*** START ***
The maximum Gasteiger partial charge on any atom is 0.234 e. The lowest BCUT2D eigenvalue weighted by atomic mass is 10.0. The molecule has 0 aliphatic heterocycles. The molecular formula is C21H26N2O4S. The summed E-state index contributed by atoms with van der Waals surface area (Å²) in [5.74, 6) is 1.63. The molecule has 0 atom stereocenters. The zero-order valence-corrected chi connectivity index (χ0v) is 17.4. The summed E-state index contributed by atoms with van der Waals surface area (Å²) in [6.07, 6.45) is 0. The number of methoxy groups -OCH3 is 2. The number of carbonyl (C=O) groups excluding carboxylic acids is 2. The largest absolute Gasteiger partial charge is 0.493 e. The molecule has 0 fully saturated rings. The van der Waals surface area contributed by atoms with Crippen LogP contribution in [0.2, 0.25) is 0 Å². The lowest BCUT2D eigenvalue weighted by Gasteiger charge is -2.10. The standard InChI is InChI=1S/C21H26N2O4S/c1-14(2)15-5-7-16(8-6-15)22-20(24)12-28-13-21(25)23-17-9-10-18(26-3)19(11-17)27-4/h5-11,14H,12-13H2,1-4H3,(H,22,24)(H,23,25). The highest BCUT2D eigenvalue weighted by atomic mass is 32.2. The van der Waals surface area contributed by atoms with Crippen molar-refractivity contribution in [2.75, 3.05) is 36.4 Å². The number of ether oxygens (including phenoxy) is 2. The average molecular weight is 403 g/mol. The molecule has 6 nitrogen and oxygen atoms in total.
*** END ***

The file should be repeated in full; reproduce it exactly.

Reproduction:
The maximum Gasteiger partial charge on any atom is 0.234 e. The lowest BCUT2D eigenvalue weighted by atomic mass is 10.0. The molecule has 0 aliphatic heterocycles. The molecular formula is C21H26N2O4S. The summed E-state index contributed by atoms with van der Waals surface area (Å²) in [5.74, 6) is 1.63. The molecule has 0 atom stereocenters. The zero-order valence-corrected chi connectivity index (χ0v) is 17.4. The summed E-state index contributed by atoms with van der Waals surface area (Å²) in [6.07, 6.45) is 0. The number of methoxy groups -OCH3 is 2. The number of carbonyl (C=O) groups excluding carboxylic acids is 2. The largest absolute Gasteiger partial charge is 0.493 e. The molecule has 0 fully saturated rings. The van der Waals surface area contributed by atoms with Crippen LogP contribution in [0.2, 0.25) is 0 Å². The lowest BCUT2D eigenvalue weighted by Gasteiger charge is -2.10. The standard InChI is InChI=1S/C21H26N2O4S/c1-14(2)15-5-7-16(8-6-15)22-20(24)12-28-13-21(25)23-17-9-10-18(26-3)19(11-17)27-4/h5-11,14H,12-13H2,1-4H3,(H,22,24)(H,23,25). The highest BCUT2D eigenvalue weighted by atomic mass is 32.2. The van der Waals surface area contributed by atoms with Crippen molar-refractivity contribution in [2.75, 3.05) is 36.4 Å². The number of ether oxygens (including phenoxy) is 2. The average molecular weight is 403 g/mol. The molecule has 6 nitrogen and oxygen atoms in total.